A Parting Note from Your Road Warrior for Government

Patrick BresetteGreetings friends, colleagues and partners. As many of you already know, November was my last month as part of the Public Works team. Starting December 1 I began a new career chapter as the executive director of the Texas office of the Children’s Defense Fund.

Looking back, it has been a deeply rewarding decade. I have had the great fortune to work with people I will always call friends and to have developed close working partnerships and friendships with many of you all across the country. I believe that together we have built a vibrant network of people and organizations committed to changing the way Americans view their public systems and structures.

Ten years ago Dianne Stewart asked me if I’d be interested in joining her, Marcia Kinsey and Michael Lipsky in a new effort to examine American perceptions about government in order to find a way to rebuild a cultural understanding that government can (and must) be our collective tool for creating a better society—“to build public will for the common good,” as the Public Works mission statement says. I was intrigued. I shared her belief that progress on a whole host of social and economic issues was thwarted by a pervasive anti-government ideology in American culture and the disaffection and disengagement that it fueled and fed upon. And hey, after thirteen years fighting for low-income families in Texas, how hard could this be?

And so we began.

The initial investigations were fascinating, and we became deeply engaged with the research team at the FrameWorks Institute, including Joe and Meg and Axel, who became our long-time collaborators at the Topos Partnership. We immersed ourselves in the science and art of framing and strategic communications, and we found a whole new way of thinking about the intersection of culture, communications and advocacy—of public will-building. I felt like I was getting a new graduate degree. I became convinced that the insights we were gathering could transform the way many of us who care about the public sector had traditionally approached our work—whether we were public workers, community organizers, public managers, elected officials, or advocates for public programs and adequate public funding.

Once we had solid recommendations in hand we began presenting them to our network of colleagues around the country and reaching out to any organizations or groups that might be interested. We found a deep hunger for tools to change the public conversation about government, and we learned quickly about the nuances of doing so across diverse issue sectors. Early adopters like Noah Berger at the Massachusetts Budget and Policy Center (a Public Works board member), Elaine Mejia at the North Carolina Justice Center (now a leader on the Public Works team) and Jenn Porcari at the public employee division at the American Federation of Teachers absorbed the insights into their work and helped us shape our field work. With every audience and every presentation we adjusted the trainings, sensitive to the complicated relationship we all have with our government, but steadfastly focused on creating a new and more constructive way to understand that relationship. Over the years we developed new training and engagement models such as the Advocates College in Oregon with our wonderful partner Janet Byrd and her team at Neighborhood Partnerships.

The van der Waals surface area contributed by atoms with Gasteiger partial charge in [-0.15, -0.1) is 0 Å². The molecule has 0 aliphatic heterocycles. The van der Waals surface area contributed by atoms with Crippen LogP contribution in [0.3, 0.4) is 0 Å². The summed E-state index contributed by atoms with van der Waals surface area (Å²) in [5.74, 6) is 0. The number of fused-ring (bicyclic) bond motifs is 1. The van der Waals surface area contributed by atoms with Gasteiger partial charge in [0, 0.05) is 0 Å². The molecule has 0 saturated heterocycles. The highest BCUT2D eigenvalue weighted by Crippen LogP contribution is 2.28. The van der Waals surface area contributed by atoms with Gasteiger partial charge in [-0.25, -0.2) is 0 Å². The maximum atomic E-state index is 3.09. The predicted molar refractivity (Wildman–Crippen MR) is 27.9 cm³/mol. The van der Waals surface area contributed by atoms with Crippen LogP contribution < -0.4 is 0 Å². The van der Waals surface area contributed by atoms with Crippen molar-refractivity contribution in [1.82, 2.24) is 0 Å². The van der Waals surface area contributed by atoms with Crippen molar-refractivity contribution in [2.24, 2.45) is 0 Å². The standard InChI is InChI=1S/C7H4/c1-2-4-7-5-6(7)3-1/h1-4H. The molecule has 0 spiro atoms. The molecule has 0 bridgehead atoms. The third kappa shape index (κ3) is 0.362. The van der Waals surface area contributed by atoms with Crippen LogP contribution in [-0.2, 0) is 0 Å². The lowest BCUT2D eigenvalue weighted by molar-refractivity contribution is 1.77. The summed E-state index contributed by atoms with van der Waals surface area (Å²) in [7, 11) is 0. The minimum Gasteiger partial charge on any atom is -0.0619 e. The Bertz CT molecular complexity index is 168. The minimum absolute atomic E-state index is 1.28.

As the concepts and approaches we taught spread, we began to see them applied in creative and successful ways. Advocates changed the way they talked about government, taxes and public budgets to support new investments or defend against unwise cuts. Organizers found constructive ways to hold government accountable while helping community members understand that “the government” was theirs to reclaim. Public-sector workers were able to articulate the unique public value of the services and programs they delivered, and public managers and elected officials gained new tools to help their constituents understand the role of public systems in the lives of their communities.